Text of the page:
Global Teacher Status Index 2018 shows first direct link between teacher status and pupil performance

Global education charity the Varkey Foundation today launches the Global Teacher Status Index (GTSI) 2018 – the follow up to the GTSI 2013 and the most comprehensive study ever of how society views teachers across 35 countries around the world.

GLOBAL REPORT MAKES FIRST PROVEN LINK BETWEEN THE STATUS OF TEACHERS AND PUPIL PERFORMANCE

GLOBAL PUBLIC ALSO THINK TEACHERS ARE UNDERPAID AND UNDERESTIMATE THEIR WORKING HOURS, BUT TEACHER STATUS IS RISING ACROSS THE WORLD, ACCORDING TO NEW SURVEY

Global education charity the Varkey Foundation today launches the Global Teacher Status Index (GTSI) 2018 – the follow up to the GTSI 2013 and the most comprehensive study ever of how society views teachers across 35 countries around the world

  • The Global Teacher Status Index 2018 shows for the very first time that there is a direct link between teacher status and pupil performance as measured by PISA scores. Countries which have higher teacher status are more likely to record higher PISA scores. This new finding for the 2018 Index shows that high teacher status is not just a nice to have – increasing it is likely, all things being equal, to lead to greater student outcomes in that country.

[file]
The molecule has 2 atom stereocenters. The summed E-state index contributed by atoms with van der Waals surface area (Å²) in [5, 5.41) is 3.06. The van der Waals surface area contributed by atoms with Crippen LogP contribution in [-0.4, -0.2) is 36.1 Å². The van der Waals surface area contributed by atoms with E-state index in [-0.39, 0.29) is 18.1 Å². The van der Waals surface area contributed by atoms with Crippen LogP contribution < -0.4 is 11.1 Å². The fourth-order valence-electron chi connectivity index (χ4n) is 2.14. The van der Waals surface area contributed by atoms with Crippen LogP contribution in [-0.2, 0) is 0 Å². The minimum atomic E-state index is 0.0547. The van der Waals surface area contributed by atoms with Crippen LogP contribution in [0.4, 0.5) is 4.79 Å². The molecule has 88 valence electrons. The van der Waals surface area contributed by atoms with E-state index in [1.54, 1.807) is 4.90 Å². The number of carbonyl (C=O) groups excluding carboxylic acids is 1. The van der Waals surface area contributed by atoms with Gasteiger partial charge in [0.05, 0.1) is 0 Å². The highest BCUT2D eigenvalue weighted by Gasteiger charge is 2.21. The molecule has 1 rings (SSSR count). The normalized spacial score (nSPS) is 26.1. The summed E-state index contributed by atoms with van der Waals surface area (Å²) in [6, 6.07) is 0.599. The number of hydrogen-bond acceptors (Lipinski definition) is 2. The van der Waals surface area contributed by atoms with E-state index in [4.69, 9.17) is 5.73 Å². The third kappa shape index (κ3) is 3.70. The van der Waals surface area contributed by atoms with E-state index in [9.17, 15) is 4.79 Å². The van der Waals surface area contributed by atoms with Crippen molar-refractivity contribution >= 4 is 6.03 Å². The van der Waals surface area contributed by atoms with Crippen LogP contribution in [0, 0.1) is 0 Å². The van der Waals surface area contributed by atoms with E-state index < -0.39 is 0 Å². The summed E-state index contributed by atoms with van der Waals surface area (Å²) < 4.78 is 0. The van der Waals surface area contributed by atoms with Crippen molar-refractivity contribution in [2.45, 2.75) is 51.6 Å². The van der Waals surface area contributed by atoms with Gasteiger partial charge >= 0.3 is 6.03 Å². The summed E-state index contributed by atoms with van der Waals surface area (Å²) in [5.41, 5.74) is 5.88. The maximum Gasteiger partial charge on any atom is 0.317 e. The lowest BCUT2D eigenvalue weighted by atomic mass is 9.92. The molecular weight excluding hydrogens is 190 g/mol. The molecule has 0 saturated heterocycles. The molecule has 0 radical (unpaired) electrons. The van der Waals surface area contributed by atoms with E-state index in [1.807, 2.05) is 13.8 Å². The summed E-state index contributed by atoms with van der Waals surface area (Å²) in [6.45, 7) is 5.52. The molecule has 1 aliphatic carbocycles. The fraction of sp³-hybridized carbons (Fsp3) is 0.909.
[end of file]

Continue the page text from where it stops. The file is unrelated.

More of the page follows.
• In 28 of the 35 countries surveyed in 2018, teachers are being paid less than the amount people consider to be a fair wage for the job. The only countries in which teachers are being paid more than the amount people consider fair for the job are Finland, Italy, Portugal, Germany, Switzerland, Spain and Singapore.
  • In all but six countries of the 35 countries polled in 2018, the general public underestimates – often considerably – the number of hours teachers work per week. Latin Americans underestimate teachers’ working hours more than any other, particularly in Peru (by 13 hours), Argentina (by 12.5 hours) and Panama (11.4 hours). In both the UK and the US, the public underestimated teachers’ working hours by around five hours per week.